Thursday, December 27, 2007

Trading Psychology

For the last month or so, I have been reading two books about trading psychology written by Mark Douglas, "The Disciplined Trader" and "Trading in the Zone". I actually read "The Disciplined Trader" a few years ago but it didn't make much sense to me then, maybe because I was just starting to trade. I think I learned a lot more this time through. Although Douglas wrote "Disciplined" first, I would suggest reading "Trading in the Zone" first, then follow it up with "Disciplined".

One thing he said really stood out to me. It was that when you take a trade, you really need to be open to absolutely anything happening in that trade. Don't expect anything. Unless you are a huge hedge or mutual fund and have enough capital to move the market, you cannot do anything to make a trade move one way or another. You can't do anything to make the trade go the way you expect it to. But that thinking goes against our nature, because if we didn't expect a trade to go one way, why would we take the trade? One of the reasons traders have trouble cutting losses is because they had an expectation when they entered the trade, and because they only had one expectation about that trade, when something else happens that they did not anticipate, they have no idea of what to do.

This made me think about the biggest lost I ever took and the worst trading mistake I ever made. I went into a trade that I thought could not miss. This was such a great opportunity (in my mind) that I loaded up and took a large position, sure that this was the trade that could really grow my account. When the trade started out doing what I expected, it just added to my already strong feelings. Well, you can guess what happened - the trade reversed, I could not believe what started to happen because I was so sure of what I expected to happen, and I was frozen because I had no idea how to react.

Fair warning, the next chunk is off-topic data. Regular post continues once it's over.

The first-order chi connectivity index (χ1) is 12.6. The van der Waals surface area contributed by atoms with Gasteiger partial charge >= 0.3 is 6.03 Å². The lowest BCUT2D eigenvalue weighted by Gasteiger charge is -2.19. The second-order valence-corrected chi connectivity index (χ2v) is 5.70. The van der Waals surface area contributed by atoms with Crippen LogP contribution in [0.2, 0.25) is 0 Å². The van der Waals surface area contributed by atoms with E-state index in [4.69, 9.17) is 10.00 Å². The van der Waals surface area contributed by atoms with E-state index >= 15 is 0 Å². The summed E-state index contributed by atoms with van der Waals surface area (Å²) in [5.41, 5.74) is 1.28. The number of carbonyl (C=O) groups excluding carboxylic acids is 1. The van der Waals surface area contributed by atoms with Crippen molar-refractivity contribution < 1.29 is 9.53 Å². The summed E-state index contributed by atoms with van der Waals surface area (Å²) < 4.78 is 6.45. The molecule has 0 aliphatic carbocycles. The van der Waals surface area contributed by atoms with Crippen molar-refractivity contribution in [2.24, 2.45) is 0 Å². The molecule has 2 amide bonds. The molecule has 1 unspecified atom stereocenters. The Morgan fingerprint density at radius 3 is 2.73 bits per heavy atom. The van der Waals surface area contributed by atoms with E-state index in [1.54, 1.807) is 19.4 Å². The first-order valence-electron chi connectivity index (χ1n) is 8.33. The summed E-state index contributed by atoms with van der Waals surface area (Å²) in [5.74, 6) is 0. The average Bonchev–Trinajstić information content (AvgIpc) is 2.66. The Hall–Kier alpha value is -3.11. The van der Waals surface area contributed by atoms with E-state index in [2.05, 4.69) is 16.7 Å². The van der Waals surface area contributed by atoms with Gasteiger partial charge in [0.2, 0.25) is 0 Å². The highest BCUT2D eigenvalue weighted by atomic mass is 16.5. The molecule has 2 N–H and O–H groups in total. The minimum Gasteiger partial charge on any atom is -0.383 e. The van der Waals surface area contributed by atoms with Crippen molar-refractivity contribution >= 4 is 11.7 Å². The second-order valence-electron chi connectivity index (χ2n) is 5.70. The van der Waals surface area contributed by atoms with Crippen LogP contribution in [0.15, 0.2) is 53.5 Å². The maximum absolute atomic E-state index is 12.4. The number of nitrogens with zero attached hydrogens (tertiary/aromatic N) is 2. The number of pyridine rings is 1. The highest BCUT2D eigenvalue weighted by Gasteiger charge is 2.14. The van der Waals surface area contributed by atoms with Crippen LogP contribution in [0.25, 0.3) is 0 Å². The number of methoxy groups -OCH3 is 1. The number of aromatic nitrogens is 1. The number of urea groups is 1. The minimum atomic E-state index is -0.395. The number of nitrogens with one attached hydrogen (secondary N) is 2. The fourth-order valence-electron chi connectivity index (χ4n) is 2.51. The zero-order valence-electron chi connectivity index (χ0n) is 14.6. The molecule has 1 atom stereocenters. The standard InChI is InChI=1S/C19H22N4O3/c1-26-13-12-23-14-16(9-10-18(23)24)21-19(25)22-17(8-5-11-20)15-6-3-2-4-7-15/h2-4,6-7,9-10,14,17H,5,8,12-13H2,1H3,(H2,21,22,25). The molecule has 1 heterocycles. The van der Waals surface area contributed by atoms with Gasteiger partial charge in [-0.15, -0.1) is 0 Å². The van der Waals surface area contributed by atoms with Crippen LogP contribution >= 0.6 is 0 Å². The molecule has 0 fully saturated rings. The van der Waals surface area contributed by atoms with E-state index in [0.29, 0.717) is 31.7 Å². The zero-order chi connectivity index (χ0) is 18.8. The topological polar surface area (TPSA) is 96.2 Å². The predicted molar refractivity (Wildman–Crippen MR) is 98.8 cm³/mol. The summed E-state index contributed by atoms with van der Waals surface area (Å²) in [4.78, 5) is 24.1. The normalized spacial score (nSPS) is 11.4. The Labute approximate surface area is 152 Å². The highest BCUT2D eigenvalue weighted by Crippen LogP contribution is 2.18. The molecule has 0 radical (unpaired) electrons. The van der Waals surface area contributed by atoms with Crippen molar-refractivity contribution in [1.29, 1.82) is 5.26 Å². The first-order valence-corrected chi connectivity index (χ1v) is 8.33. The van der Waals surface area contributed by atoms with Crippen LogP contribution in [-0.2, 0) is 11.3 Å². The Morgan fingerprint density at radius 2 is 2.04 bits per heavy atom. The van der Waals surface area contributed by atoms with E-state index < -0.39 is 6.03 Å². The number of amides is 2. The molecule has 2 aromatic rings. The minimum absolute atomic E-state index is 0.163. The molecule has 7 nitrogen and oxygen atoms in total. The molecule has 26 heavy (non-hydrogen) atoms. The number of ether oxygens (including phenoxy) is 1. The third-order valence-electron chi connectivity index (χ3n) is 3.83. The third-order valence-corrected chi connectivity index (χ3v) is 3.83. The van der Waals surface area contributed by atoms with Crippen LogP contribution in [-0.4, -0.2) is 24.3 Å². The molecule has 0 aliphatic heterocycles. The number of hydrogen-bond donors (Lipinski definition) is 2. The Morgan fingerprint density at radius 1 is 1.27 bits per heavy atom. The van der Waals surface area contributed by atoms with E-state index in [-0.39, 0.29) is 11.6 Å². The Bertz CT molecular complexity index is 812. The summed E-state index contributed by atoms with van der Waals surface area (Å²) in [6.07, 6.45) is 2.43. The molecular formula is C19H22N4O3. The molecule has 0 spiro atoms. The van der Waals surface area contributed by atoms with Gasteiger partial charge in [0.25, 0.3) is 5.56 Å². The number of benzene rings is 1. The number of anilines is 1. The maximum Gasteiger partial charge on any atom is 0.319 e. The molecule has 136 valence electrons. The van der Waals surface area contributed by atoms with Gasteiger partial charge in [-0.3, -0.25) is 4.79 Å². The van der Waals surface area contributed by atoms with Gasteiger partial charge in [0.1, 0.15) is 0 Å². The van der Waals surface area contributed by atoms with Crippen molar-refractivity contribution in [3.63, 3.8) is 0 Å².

That trade was a lesson and I am better about cutting losses now - not perfect, but better. I now try to really anticipate any possibility when I put a trade on, and this helps. I ask myself what I will do if the stocks does this, or if it does that. This is what I base my stop losses on - what possibilities could occur and what I would do in those cases. I have also begun to use hard stop losses more than before, instead of mental ones. This type of open-minded thinking before taking a trade helps control losses. No one likes taking a loss, but if you truly accept it as a possibility before each trade, you can avoid yourself a lot of headaches.

This type of thinking can be extended to the overall market direction as well. I find myself getting too committed to the bullish or bearish viewpoint of the market, and that limits some of the possibilities available to me. Right now, I do have an opinion of what direction the market is going, but I am trying hard not to "marry" myself to that position, even though a lot of evidence that I see seems to point that way. This way, with an open mind, I hopefully won't be caught if the market doesn't do what I think it should or will do. However, this type of thinking is easier said than done and takes time to develop. Hopefully, I become better at being open to all possibilities, in both stocks and the markets overall.

I would recommend both books for aspiring or experienced traders. Douglas presents a lot of interesting ideas that can help traders develop themselves and avoid some of the most common psychological mistakes made by all traders. Both books are good reads.

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